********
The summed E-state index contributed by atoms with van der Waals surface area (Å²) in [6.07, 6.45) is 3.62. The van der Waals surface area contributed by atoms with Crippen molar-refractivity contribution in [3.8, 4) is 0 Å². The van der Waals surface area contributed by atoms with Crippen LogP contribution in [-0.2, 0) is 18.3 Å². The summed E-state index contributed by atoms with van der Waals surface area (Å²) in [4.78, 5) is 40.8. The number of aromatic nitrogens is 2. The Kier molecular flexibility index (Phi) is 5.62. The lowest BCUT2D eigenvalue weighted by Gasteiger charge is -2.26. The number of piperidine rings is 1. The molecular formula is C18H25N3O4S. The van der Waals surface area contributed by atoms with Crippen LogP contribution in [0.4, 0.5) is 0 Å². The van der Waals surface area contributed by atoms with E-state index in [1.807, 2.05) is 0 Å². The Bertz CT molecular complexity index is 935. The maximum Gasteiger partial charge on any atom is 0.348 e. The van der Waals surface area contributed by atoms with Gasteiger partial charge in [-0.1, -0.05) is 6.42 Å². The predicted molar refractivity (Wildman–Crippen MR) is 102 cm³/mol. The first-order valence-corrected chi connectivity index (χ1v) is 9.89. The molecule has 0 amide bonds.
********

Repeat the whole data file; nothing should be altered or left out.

The summed E-state index contributed by atoms with van der Waals surface area (Å²) in [6.07, 6.45) is 3.62. The van der Waals surface area contributed by atoms with Crippen molar-refractivity contribution in [3.8, 4) is 0 Å². The van der Waals surface area contributed by atoms with Crippen LogP contribution in [-0.2, 0) is 18.3 Å². The summed E-state index contributed by atoms with van der Waals surface area (Å²) in [4.78, 5) is 40.8. The number of aromatic nitrogens is 2. The Kier molecular flexibility index (Phi) is 5.62. The lowest BCUT2D eigenvalue weighted by Gasteiger charge is -2.26. The number of piperidine rings is 1. The molecular formula is C18H25N3O4S. The van der Waals surface area contributed by atoms with Crippen LogP contribution in [0.4, 0.5) is 0 Å². The van der Waals surface area contributed by atoms with E-state index in [1.807, 2.05) is 0 Å². The Bertz CT molecular complexity index is 935. The maximum Gasteiger partial charge on any atom is 0.348 e. The van der Waals surface area contributed by atoms with Gasteiger partial charge in [-0.1, -0.05) is 6.42 Å². The predicted molar refractivity (Wildman–Crippen MR) is 102 cm³/mol. The first-order valence-corrected chi connectivity index (χ1v) is 9.89. The molecule has 0 amide bonds.